I think the big things I’d add for that is, as we’ve looked at our share, maybe your questions on stickiness, absolutely, we believe it’s sticky. We gave up some share in Q1 to Q2 because we were moving through some inventory that we had to with the integration, which we were selling heavy, as Q4, Q1, we did not have in Q2. So the growth you’re seeing in Q2 to become the number one is our go-forward portfolio coming into the market. And so on the vape side, we’ve seen some nice growth. The team has done a tremendous job of getting out there and explaining what makes our products superior with Liquid Live Resin and taking some share.

And then as we get into the back half the year, as we mentioned on previous calls, we expect to see improvements in our flower quality, higher potency, more strain diversity, which is going to give us an opportunity to go take some share on flower as well, even amongst the continued price compression that exists in flower in the market. So what you’re seeing in Q2 is the beginning of getting the right house of brands into the market. And our view on that is we’re going to continue to grow from there.

Kenric Tyghe — ATB Capital Markets — Analyst

Thanks so much. I’ll get back in queue.

Operator

Our next question comes from Matt McGinley of Needham and Co. Matt, your line is now open. Please go ahead.

Matt McGinley — Needham and Co. — Analyst

Great. Thanks for the detail on the back half outlook in your prepared remarks, but I just want to make sure I have the moving pieces right. It sounded like you thought you would have some retail dollar growth from unit addition, but you might see some decline in wholesale given price compression. And then, Dennis said that the G&A dollars would go down a little bit, but you were targeting EBITDA rate to be flat at around 23%. I think that implies your gross margin will probably be flat or down a little. Is that about the right shape of what you’re expecting into the — in the back half?

Charles Bachtell — Chief Executive Officer and Co-Founder

Thanks for the question, Matt. So, yeah, you’re spot on. So we do — we will continue to manage our SG&A costs, as we have for the last several quarters, it’s been relatively flat. We will continue to manage that. We do expect to see a slight decline in the second half from our current levels on the SG&A front. We are — as we’ve talked about several times now on this call, there has been — the price compression will put some pressure on our gross margins. We’re looking to offset that through automation and improved yields and productivity at those sites. But we do expect there to perhaps be some pressure on gross margins, which would allow us to keep our adjusted EBITDA margins relatively flat sequentially.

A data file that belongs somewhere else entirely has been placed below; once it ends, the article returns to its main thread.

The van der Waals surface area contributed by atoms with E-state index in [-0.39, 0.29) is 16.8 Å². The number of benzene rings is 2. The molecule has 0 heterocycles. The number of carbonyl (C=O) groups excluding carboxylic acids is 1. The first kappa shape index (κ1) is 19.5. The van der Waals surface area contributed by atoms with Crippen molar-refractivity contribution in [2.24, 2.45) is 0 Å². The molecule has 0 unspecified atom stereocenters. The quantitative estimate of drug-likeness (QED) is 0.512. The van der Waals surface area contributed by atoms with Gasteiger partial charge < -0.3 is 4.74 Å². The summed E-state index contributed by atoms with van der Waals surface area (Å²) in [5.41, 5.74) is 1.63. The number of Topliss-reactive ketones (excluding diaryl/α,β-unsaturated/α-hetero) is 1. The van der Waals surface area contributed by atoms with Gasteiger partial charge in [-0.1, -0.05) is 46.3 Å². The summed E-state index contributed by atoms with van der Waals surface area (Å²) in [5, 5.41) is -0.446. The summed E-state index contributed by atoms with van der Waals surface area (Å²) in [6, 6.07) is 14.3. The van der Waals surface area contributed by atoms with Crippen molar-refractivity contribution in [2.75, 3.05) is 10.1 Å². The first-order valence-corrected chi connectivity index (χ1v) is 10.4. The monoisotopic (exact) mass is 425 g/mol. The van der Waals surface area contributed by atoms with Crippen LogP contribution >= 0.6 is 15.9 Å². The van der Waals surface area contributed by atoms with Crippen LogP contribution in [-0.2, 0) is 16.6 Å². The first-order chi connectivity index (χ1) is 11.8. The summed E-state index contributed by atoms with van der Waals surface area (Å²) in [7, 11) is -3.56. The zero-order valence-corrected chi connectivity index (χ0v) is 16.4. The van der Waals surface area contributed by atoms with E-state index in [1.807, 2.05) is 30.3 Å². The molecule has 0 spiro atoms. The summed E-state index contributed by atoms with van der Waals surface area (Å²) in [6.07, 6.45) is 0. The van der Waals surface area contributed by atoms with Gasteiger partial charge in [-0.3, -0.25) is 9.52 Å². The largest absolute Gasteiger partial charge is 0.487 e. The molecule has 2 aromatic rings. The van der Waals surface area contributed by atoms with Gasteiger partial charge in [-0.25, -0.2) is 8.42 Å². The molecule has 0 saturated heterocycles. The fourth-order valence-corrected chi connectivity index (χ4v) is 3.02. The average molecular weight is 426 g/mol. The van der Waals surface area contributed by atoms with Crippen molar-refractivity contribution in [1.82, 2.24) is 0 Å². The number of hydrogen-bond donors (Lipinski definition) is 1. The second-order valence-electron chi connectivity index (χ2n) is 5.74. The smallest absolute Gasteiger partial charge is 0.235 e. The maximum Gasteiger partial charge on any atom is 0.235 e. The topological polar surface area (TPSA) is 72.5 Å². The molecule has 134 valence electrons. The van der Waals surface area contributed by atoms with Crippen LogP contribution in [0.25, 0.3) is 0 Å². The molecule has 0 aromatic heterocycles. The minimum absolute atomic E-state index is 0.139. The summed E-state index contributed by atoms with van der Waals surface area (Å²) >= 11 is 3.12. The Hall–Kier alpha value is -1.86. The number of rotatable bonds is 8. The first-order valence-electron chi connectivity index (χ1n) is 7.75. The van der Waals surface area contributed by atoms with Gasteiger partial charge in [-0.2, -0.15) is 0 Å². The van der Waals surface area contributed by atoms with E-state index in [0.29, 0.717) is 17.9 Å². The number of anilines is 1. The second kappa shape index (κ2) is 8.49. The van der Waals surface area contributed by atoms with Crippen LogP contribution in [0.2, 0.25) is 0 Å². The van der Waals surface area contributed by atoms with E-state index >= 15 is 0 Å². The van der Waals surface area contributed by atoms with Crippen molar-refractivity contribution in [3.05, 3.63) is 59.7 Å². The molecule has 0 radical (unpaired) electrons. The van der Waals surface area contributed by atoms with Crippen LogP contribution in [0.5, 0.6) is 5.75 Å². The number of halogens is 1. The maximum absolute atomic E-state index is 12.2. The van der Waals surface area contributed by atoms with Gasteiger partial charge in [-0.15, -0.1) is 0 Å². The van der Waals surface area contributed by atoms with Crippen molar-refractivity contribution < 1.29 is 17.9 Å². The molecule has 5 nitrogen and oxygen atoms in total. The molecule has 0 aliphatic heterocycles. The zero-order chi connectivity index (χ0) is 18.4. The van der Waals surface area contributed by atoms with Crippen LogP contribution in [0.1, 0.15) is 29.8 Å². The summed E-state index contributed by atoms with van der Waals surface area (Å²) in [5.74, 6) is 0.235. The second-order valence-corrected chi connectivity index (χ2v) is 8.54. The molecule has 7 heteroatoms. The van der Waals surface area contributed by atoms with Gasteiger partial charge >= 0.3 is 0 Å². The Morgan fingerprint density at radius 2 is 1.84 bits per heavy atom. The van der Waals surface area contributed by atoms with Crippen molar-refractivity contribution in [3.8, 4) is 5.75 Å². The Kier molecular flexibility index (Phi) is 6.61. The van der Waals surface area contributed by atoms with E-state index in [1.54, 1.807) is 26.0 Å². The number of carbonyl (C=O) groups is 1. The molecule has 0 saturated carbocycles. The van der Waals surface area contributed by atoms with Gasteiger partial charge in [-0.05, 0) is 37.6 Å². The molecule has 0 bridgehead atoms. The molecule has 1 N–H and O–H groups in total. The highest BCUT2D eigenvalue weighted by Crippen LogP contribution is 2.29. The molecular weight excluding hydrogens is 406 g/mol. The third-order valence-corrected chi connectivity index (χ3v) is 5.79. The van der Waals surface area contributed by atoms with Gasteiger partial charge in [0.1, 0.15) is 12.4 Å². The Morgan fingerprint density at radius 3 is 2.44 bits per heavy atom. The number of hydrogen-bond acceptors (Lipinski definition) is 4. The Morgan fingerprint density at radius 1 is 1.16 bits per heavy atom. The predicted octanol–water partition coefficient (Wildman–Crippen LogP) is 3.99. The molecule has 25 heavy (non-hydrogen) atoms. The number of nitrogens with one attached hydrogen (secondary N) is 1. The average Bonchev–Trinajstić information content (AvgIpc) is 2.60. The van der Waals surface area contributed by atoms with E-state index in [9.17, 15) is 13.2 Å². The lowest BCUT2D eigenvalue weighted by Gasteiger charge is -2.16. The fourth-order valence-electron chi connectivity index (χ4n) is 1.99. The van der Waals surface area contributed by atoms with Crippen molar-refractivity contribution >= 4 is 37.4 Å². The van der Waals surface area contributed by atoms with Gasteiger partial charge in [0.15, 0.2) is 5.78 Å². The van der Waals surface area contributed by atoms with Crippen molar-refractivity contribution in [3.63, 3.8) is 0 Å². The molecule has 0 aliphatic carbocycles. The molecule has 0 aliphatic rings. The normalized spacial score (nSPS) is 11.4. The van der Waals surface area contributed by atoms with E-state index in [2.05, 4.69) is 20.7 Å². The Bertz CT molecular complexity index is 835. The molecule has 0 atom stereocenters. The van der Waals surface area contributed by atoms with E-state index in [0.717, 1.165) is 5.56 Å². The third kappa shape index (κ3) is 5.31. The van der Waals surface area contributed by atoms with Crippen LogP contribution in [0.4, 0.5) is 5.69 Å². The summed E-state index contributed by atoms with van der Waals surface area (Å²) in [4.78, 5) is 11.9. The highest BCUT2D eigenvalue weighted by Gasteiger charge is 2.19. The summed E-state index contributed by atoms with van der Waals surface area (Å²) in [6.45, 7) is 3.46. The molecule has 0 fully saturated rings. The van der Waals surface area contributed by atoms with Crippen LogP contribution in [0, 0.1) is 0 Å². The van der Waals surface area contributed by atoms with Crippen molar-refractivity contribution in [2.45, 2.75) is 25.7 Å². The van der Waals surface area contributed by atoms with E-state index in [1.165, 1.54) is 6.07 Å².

Matt McGinley — Needham and Co. — Analyst

Okay. Great. And the question on cash flow and earn outs, you had that $69 million in cash flow or cash outflow, I think that was related to cultivator announced this quarter that — I think Dennis, you had some of that was tax related, I’m not sure if I mixed some of those together. But I know you have some other earn outs with Laurel Harvest related dispensary opening. So overall what do you expect the cash payments will be through year end? And how should we think about the timing of those payments given — I think some of those were tied to at least [Phonetic] specific deliverables around the store openings that you probably have good visibility into?

Dennis Olis — Chief Financial Officer

Yeah. So from a cash flow perspective, as we talked about, there’s $89 million of taxes that were paid out in the quarter. Now due to the structure of the Company, that is — does show up on two separate lines, but there was a huge tax payout, as it relates to this quarter. And again, we have 280E to thank for a big portion of that.